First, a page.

Most parents wouldn't trade the experience of raising children for anything in the world.
If only it weren't so darn expensive. Between the medical bills, child care and college tuition, it's a wonder parenting hasn't gone the way of the wet nurse. Fortunately, the government offers some generous tax breaks to help ease the financial burden. It's up to taxpayers, of course, to take full advantage of them -- and in some cases this can be difficult, since it may involve figuring out which breaks are more beneficial than others.
There are a few things parents should understand. First, most child-related deductions and credits are available whether families take the standard deduction or itemize deductions. Second, there's a difference between deductions and the more coveted tax credits. Don't confuse the two. A deduction, such as the college tuition and fees deduction, merely decreases taxable income. A tax credit, such as the child-tax credit, allows taxpayers to subtract the amount dollar for dollar from their tax bill, or add the amount to their refund.
The most generous tax breaks come with income limits. The tax credits in particular are geared more for middle- and lower-income families. If you don't qualify for a credit or deduction, you can still save money by setting aside pretax dollars in flexible-spending accounts for medical and child-care expenses.
Here's a brief summary of the most common tax breaks available for parents. Some of the rules can be complicated, to say the least; when in doubt, consult a tax adviser.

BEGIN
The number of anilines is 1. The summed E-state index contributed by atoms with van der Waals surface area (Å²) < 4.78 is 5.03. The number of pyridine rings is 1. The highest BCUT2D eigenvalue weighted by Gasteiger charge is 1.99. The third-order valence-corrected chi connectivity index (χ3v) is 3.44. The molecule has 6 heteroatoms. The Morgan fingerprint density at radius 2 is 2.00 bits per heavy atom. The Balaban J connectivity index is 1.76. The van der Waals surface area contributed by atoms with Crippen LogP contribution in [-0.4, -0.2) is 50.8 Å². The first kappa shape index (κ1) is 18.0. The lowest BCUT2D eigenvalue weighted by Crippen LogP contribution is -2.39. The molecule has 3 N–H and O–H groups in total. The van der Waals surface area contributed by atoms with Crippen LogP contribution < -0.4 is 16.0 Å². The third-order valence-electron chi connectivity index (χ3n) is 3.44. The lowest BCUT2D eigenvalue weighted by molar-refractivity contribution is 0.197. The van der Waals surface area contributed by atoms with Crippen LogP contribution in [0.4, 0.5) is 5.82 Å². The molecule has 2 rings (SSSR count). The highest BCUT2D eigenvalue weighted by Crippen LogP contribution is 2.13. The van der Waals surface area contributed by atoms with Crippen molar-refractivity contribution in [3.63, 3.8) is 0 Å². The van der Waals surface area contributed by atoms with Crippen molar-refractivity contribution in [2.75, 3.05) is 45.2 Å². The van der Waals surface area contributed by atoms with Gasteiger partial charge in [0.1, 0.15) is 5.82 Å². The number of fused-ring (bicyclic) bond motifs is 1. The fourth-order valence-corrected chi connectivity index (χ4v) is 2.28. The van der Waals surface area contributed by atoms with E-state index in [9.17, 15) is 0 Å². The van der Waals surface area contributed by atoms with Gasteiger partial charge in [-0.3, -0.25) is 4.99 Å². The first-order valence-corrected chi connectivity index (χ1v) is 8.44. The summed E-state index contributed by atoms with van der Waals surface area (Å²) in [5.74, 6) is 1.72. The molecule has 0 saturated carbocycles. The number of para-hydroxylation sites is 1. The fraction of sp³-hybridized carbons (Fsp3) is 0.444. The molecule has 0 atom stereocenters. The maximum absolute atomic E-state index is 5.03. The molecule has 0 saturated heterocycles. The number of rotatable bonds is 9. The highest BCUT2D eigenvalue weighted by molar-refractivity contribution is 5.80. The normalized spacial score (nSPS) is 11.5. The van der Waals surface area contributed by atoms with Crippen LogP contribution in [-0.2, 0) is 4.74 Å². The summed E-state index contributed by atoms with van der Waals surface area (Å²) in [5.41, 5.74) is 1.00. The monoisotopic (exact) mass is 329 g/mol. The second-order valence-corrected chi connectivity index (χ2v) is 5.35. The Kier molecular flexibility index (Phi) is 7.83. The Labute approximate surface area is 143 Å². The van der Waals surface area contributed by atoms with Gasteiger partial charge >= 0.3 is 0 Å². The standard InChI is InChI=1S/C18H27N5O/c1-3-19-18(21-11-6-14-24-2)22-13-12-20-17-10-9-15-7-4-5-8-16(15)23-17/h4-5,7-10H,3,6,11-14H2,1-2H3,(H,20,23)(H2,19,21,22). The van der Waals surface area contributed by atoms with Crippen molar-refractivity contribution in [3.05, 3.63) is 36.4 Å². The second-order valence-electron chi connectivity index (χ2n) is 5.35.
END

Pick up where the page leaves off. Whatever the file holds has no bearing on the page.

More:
Exemptions. Let's start with the basics. Every member of a household potentially counts toward a tax-deductible exemption on the family tax return. In 2013, each exemption equates to a $3,900 deduction. So a married couple with two kids qualifies for four exemptions totaling $15,600 in deductions.
Tuition and fees. Helping a child pay for college? Uncle Sam will cut you some slack. In 2013, parents can deduct up to $4,000 in tuition expenses and mandatory enrollment fees provided their modified AGI doesn't exceed $130,000 for married couples or $65,000 for single parents. That deduction gets cut in half to $2,000 for married couples making between $130,000 and $160,000, and for single parents earning between $65,000 and $80,000. The deduction is wiped out entirely for those with higher modified AGIs. Parents should also note that the college tuition and fees deduction can't be used in conjunction with the education credits, which we will discuss later. Note that this tax break is scheduled to expire at the end of 2013, but it will probably be renewed for 2014.